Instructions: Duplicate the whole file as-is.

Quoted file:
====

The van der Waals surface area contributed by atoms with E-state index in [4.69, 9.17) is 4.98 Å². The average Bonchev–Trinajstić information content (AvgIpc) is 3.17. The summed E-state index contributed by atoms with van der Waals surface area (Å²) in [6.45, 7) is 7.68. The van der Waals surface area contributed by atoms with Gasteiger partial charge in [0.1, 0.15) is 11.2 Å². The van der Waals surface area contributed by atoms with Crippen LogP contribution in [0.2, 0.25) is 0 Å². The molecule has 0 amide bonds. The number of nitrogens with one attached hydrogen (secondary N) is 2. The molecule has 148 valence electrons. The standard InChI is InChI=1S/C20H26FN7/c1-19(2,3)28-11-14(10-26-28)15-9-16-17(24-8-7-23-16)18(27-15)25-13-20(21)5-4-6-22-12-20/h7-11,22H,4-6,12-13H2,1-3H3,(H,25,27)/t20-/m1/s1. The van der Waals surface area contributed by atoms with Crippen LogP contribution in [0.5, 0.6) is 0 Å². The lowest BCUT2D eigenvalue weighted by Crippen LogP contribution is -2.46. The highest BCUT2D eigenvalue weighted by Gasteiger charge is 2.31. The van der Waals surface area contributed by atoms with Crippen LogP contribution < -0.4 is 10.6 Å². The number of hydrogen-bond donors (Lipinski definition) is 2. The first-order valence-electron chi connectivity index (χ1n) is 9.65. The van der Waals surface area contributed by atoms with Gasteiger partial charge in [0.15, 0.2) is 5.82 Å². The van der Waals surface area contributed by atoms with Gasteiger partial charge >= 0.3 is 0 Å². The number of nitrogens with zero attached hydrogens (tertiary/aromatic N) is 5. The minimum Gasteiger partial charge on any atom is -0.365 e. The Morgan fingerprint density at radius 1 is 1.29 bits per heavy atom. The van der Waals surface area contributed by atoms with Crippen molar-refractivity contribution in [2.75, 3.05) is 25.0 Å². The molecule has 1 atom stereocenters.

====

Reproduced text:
The van der Waals surface area contributed by atoms with E-state index in [4.69, 9.17) is 4.98 Å². The average Bonchev–Trinajstić information content (AvgIpc) is 3.17. The summed E-state index contributed by atoms with van der Waals surface area (Å²) in [6.45, 7) is 7.68. The van der Waals surface area contributed by atoms with Gasteiger partial charge in [0.1, 0.15) is 11.2 Å². The van der Waals surface area contributed by atoms with Crippen LogP contribution in [0.2, 0.25) is 0 Å². The molecule has 0 amide bonds. The number of nitrogens with one attached hydrogen (secondary N) is 2. The molecule has 148 valence electrons. The standard InChI is InChI=1S/C20H26FN7/c1-19(2,3)28-11-14(10-26-28)15-9-16-17(24-8-7-23-16)18(27-15)25-13-20(21)5-4-6-22-12-20/h7-11,22H,4-6,12-13H2,1-3H3,(H,25,27)/t20-/m1/s1. The van der Waals surface area contributed by atoms with Crippen LogP contribution in [0.5, 0.6) is 0 Å². The lowest BCUT2D eigenvalue weighted by Crippen LogP contribution is -2.46. The highest BCUT2D eigenvalue weighted by Gasteiger charge is 2.31. The van der Waals surface area contributed by atoms with Crippen LogP contribution < -0.4 is 10.6 Å². The number of hydrogen-bond donors (Lipinski definition) is 2. The first-order valence-electron chi connectivity index (χ1n) is 9.65. The van der Waals surface area contributed by atoms with Gasteiger partial charge in [0.15, 0.2) is 5.82 Å². The van der Waals surface area contributed by atoms with Gasteiger partial charge >= 0.3 is 0 Å². The number of nitrogens with zero attached hydrogens (tertiary/aromatic N) is 5. The minimum Gasteiger partial charge on any atom is -0.365 e. The Morgan fingerprint density at radius 1 is 1.29 bits per heavy atom. The van der Waals surface area contributed by atoms with Crippen molar-refractivity contribution in [2.75, 3.05) is 25.0 Å². The molecule has 1 atom stereocenters.